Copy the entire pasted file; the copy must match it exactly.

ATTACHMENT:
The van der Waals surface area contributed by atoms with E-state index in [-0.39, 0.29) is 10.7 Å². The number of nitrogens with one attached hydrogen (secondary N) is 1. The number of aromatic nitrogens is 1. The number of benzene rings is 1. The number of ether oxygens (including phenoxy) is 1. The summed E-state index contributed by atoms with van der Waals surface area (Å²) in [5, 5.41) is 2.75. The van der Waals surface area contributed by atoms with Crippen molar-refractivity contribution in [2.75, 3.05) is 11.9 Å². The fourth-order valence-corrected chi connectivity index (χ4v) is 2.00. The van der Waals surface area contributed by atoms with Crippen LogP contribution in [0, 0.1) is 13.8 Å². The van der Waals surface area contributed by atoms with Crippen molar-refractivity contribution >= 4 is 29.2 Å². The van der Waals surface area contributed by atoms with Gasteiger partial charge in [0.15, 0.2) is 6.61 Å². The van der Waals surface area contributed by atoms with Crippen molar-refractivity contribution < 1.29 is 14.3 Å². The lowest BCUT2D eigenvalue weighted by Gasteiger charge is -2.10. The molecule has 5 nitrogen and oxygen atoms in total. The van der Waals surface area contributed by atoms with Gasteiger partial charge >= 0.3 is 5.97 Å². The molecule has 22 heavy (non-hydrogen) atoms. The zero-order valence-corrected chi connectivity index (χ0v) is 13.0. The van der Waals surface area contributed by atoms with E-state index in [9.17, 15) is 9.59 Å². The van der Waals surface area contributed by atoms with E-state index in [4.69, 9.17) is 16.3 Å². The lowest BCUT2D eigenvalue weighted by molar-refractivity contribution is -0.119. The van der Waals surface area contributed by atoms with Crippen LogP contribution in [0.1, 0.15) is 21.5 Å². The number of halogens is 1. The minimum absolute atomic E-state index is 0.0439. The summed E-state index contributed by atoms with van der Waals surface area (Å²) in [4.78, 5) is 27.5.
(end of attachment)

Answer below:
The van der Waals surface area contributed by atoms with E-state index in [-0.39, 0.29) is 10.7 Å². The number of nitrogens with one attached hydrogen (secondary N) is 1. The number of aromatic nitrogens is 1. The number of benzene rings is 1. The number of ether oxygens (including phenoxy) is 1. The summed E-state index contributed by atoms with van der Waals surface area (Å²) in [5, 5.41) is 2.75. The van der Waals surface area contributed by atoms with Crippen molar-refractivity contribution in [2.75, 3.05) is 11.9 Å². The fourth-order valence-corrected chi connectivity index (χ4v) is 2.00. The van der Waals surface area contributed by atoms with Crippen LogP contribution in [0, 0.1) is 13.8 Å². The van der Waals surface area contributed by atoms with Crippen molar-refractivity contribution >= 4 is 29.2 Å². The van der Waals surface area contributed by atoms with Gasteiger partial charge in [0.15, 0.2) is 6.61 Å². The van der Waals surface area contributed by atoms with Crippen molar-refractivity contribution < 1.29 is 14.3 Å². The lowest BCUT2D eigenvalue weighted by Gasteiger charge is -2.10. The molecule has 5 nitrogen and oxygen atoms in total. The van der Waals surface area contributed by atoms with Gasteiger partial charge >= 0.3 is 5.97 Å². The molecule has 22 heavy (non-hydrogen) atoms. The zero-order valence-corrected chi connectivity index (χ0v) is 13.0. The van der Waals surface area contributed by atoms with E-state index in [9.17, 15) is 9.59 Å². The van der Waals surface area contributed by atoms with E-state index in [4.69, 9.17) is 16.3 Å². The lowest BCUT2D eigenvalue weighted by molar-refractivity contribution is -0.119. The van der Waals surface area contributed by atoms with Crippen LogP contribution in [0.1, 0.15) is 21.5 Å². The number of halogens is 1. The minimum absolute atomic E-state index is 0.0439. The summed E-state index contributed by atoms with van der Waals surface area (Å²) in [4.78, 5) is 27.5.